Paul Revere by Cyrus Dallin, North End, Boston



Tuesday, December 31, 2013

New Year -- New Moon -- Good Health and Happy New Year!



Family Fireworks |Boston Common Ballfield, corner of Boylston and Charles streets | 7 p.m.

Midnight Fireworks | Boston Harbor


Beginning at midday 

One of the landmark First Night traditions is ice carving. 

This year’s frozen creations include a bench, sleigh, family and World Series trophy at Fanueil Hall Marketplace, 1 Fanueil Hall Square; 

Kraken’s lair at the Boston Common Frog Pond; 

a lighthouse at District Hall, 75 Northern Ave.; 

a sailboat at the East Boston Neighborhood Health Center, 20 Maverick Square; 

a replica of the USS Constitution ship in ice at the USS Constitution Museum, Building 22, Charlestown Navy Yard;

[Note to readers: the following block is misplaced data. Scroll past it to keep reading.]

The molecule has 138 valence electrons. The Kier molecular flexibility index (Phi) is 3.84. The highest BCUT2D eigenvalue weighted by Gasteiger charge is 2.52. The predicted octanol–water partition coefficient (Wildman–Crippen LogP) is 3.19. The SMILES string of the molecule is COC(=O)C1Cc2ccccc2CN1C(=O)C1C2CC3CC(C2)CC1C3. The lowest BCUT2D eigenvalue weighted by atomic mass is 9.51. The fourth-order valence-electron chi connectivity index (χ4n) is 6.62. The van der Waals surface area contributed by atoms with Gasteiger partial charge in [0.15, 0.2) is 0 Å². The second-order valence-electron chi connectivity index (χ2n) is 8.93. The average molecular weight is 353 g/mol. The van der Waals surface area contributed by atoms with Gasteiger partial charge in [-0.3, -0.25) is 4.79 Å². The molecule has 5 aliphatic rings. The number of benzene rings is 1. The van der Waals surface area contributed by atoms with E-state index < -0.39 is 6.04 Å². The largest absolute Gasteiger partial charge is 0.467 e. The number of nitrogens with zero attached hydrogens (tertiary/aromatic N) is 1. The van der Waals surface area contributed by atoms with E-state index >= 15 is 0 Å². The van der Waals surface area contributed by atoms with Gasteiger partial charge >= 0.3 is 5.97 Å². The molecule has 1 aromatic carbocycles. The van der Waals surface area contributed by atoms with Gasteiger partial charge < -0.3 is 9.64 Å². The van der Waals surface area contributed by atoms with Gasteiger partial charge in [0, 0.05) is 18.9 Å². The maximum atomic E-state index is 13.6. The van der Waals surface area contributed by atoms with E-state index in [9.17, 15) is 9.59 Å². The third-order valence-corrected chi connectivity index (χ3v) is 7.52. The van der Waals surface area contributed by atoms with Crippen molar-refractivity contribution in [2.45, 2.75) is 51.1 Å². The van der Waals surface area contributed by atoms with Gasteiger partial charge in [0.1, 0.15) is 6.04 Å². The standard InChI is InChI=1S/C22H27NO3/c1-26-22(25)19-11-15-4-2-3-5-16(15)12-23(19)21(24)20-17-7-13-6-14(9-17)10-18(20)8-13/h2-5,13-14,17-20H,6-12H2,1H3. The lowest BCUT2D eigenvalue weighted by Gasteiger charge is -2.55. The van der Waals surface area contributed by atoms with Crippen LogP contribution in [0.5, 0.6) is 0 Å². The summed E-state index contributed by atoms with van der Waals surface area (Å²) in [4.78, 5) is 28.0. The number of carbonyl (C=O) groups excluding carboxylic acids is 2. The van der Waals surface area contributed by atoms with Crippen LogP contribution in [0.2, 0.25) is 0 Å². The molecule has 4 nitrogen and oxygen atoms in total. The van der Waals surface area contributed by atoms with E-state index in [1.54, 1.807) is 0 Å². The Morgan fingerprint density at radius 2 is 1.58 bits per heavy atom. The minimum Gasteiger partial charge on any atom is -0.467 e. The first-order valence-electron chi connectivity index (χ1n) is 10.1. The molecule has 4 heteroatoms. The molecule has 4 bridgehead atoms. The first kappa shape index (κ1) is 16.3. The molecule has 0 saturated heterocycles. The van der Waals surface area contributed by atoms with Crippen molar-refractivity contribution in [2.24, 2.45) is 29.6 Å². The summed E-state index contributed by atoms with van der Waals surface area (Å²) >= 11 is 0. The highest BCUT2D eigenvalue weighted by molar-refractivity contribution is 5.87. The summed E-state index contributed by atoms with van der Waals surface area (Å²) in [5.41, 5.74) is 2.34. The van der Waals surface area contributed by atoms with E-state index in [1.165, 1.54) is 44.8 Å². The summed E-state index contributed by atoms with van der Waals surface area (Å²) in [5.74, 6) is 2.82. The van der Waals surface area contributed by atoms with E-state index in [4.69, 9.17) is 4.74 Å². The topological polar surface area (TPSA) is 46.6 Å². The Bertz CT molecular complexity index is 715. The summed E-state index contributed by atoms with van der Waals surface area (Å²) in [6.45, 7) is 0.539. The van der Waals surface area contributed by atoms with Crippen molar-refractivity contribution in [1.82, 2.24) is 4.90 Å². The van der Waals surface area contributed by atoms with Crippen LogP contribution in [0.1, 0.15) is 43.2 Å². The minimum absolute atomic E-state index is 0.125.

a ram at Two International Place, corner of Purchase and High streets; 

and a whale at Boston Long Wharf Marriott Hotel, 296 State St. 

Additional locations include: Copley Square; 

the ice rink on Atlantic Avenue in front of the Boston Harbor Hotel, 70 Rowes Wharf; 

Aragosta Bar and Bistro Patio, 3 Battery Wharf; 

and Boylston Plaza at the Shops at the Prudential Center.


Photo taken by Shaw of swan swimming in Boston Harbor 3 PM, December 31.

Monday, December 30, 2013


Got your attention?


Unfortunately, the folks who should read this, won't because it interferes with their cockamamie conspiracy theories surrounding the Benghazi tragedy and because The New York Times.  

Before the victims were buried, the cray-crays on the right were calling for Mr. Obama to be impeached for treason.  And they were not shy, either, about slandering Susan Rice.  Naturally, they were entirely mistaken on everything their fevered little minds conjured up about what happened in Benghazi that terrible night, and the recent report in the NYTimes lays out in detail how utterly WRONG the extremist TeaPublicans were and still are.

Steve Benen sums the NYTimes piece up nicely.